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Half of people with diabetes 'have high blood pressure'

Half of all diabetics in the England risk “damaging” consequences through failing to control their blood pressure.

Figures from the National Diabetes Audit information about England, released by Diabetes UK, showed 50.7% of people met their blood pressure target during 2009/10, improving just 0.7% from the previous year.

Using the data as a baseline for the rest of the UK, the charity predicted more than 1.4 million of the 2.9 million people with diabetes in the UK will have high blood pressure.

High blood pressure is linked to increases in the risks of diabetes-related complications such as heart disease, kidney failure and stroke.

It is estimated 30% of the general population suffers from high blood pressure.
"It is extremely worrying that half of people with diabetes have high blood pressure,” said Barbara Young, Chief Executive for Diabetes UK.

"We are in danger of high blood pressure becoming the norm in people with the condition, and this is one of the reasons they are experiencing record rates of stroke and kidney failure and are dying years younger than the rest of the population.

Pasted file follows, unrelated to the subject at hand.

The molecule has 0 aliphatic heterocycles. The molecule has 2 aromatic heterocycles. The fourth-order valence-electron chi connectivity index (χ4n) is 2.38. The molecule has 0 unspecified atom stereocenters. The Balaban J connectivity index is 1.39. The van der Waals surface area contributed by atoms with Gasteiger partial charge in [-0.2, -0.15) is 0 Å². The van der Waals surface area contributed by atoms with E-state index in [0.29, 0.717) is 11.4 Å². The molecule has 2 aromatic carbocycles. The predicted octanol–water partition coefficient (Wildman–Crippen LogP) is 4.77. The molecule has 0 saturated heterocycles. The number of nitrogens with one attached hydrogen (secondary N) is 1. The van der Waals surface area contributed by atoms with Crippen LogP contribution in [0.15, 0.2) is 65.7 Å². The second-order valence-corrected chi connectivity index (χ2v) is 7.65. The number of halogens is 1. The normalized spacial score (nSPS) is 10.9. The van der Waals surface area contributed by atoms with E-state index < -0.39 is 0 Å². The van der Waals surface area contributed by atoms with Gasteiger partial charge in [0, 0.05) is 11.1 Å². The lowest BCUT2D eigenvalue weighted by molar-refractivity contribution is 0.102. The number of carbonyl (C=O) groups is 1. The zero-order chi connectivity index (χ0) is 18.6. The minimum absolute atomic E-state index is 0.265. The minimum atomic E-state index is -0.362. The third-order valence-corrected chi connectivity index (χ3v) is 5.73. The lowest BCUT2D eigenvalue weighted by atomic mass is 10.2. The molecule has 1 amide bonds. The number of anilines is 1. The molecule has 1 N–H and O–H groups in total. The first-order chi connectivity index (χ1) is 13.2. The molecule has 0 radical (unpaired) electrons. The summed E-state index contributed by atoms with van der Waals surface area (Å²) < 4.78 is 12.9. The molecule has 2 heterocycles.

"It is important that healthcare professionals realise that measuring the blood pressure of people with diabetes is the start of the process rather than the end of it. Once people with high blood pressure are identified, healthcare professionals then need to work with that person to bring it down to an acceptable level."

A recent survey by Diabetes UK showed 90% of people with diabetes are receiving annual blood pressure checks by healthcare professionals.

Question: What are the ways in which a nurse can help a diabetic patient to bring down their blood pressure?